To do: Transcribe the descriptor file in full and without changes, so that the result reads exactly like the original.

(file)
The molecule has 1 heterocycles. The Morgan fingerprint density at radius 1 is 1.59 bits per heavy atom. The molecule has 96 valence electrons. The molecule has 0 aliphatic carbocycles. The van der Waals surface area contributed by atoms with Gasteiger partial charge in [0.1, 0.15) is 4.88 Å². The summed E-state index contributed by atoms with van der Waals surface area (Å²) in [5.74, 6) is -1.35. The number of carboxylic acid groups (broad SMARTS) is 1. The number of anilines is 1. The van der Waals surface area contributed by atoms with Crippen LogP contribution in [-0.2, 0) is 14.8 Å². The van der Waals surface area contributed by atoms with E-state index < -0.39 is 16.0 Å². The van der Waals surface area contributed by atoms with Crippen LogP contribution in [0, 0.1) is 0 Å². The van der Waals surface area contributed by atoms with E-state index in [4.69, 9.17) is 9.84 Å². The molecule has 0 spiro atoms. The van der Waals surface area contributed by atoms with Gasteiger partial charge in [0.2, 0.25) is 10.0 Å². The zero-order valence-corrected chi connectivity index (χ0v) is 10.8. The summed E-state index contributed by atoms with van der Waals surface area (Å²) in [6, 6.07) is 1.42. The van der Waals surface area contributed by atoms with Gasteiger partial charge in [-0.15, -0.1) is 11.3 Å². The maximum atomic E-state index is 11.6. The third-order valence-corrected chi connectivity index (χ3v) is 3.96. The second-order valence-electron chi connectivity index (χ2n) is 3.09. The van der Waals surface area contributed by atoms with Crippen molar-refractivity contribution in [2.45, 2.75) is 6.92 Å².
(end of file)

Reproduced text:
The molecule has 1 heterocycles. The Morgan fingerprint density at radius 1 is 1.59 bits per heavy atom. The molecule has 96 valence electrons. The molecule has 0 aliphatic carbocycles. The van der Waals surface area contributed by atoms with Gasteiger partial charge in [0.1, 0.15) is 4.88 Å². The summed E-state index contributed by atoms with van der Waals surface area (Å²) in [5.74, 6) is -1.35. The number of carboxylic acid groups (broad SMARTS) is 1. The number of anilines is 1. The van der Waals surface area contributed by atoms with Crippen LogP contribution in [-0.2, 0) is 14.8 Å². The van der Waals surface area contributed by atoms with E-state index < -0.39 is 16.0 Å². The van der Waals surface area contributed by atoms with Crippen LogP contribution in [0, 0.1) is 0 Å². The van der Waals surface area contributed by atoms with E-state index in [4.69, 9.17) is 9.84 Å². The molecule has 0 spiro atoms. The van der Waals surface area contributed by atoms with Gasteiger partial charge in [0.2, 0.25) is 10.0 Å². The zero-order valence-corrected chi connectivity index (χ0v) is 10.8. The summed E-state index contributed by atoms with van der Waals surface area (Å²) in [6, 6.07) is 1.42. The van der Waals surface area contributed by atoms with Gasteiger partial charge in [-0.15, -0.1) is 11.3 Å². The maximum atomic E-state index is 11.6. The third-order valence-corrected chi connectivity index (χ3v) is 3.96. The second-order valence-electron chi connectivity index (χ2n) is 3.09. The van der Waals surface area contributed by atoms with Crippen molar-refractivity contribution in [2.45, 2.75) is 6.92 Å².